“It’s important that organisations assess how improving customer service will help them achieve their business goals, and then set appropriate measures which can be effectively measured and incentivise the right behaviours,” she concludes.  

Replies (4)

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By heathbuck
09th Jul 2012 20:25

Your article is clearly well researched, but there seems to be a lot of mixing between retail banking and other types of banking (mainly investment banking). The customer service issue at RBS is in retail Banking, which largely speaking is an industry that works. Barclays executives are not resigning over retail banking, its activities in the investment banking side that has caused the problems. Also, retail banking doesn't pay "fatcat salaries", that is investment banking.

Your title meant the banking crisis. If you are referring to the RBS glitch as a crisis, then fair enough (which is a serious glitch, but not economy threatening); but if you are referring to the broader Banking Crisis, I haven't anyone link that to customer service. Sorry for being the pedant, but I just wanted to clarify it as I think the differences are important.

I do totally agree the retail sector should link remuneration to pay if it wants long-term growth. Sales targets can be useful for when you need to push up short-term growth (there is a place for both, such as when a Company needs more cash).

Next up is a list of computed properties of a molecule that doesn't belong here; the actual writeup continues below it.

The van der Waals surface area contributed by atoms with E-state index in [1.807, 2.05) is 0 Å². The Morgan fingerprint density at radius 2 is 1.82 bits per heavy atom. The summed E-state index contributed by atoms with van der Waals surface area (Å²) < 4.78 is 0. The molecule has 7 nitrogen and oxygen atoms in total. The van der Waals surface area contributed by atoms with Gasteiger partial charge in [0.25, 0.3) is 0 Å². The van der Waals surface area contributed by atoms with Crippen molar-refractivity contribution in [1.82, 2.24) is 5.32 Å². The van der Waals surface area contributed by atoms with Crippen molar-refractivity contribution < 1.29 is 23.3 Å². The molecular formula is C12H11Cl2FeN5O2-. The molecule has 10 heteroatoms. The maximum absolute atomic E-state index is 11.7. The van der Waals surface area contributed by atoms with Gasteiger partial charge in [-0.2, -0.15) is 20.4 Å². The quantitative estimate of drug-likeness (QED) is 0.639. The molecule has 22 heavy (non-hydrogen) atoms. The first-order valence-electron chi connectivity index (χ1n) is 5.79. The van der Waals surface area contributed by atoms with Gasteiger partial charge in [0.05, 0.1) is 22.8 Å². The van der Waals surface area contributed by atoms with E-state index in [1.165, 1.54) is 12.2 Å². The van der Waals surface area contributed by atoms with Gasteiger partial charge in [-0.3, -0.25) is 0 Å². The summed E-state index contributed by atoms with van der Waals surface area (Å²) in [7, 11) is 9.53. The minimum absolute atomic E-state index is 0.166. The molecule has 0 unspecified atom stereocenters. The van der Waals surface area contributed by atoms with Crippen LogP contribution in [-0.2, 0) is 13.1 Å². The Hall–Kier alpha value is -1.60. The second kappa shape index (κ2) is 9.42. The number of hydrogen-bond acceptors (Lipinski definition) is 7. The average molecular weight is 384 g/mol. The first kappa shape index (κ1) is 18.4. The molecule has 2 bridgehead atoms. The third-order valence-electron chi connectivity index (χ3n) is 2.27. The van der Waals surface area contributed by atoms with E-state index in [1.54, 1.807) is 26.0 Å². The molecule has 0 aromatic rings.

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By Natalie Brandweiner
10th Jul 2012 10:55

Thanks for your comment. 

Just to clarify a few things, the article was an offshoot from Hector Sants' call for customer service-related pay following the interest rate row. We were looking to garner opinion whether this would work in the banking sector (both investment and retail) and if it could be extended to other sectors.

I agree, the customer service issues at RBS and Barclays are very different; Sants talks of the scheme in terms of providing better service for small business customers and given the time-sensitive news of the RBS technical glitch, we wanted to explore if consumers would agree with such a scheme.  

I hope that makes sense and explains things a bit more. 


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By heathbuck
10th Jul 2012 12:36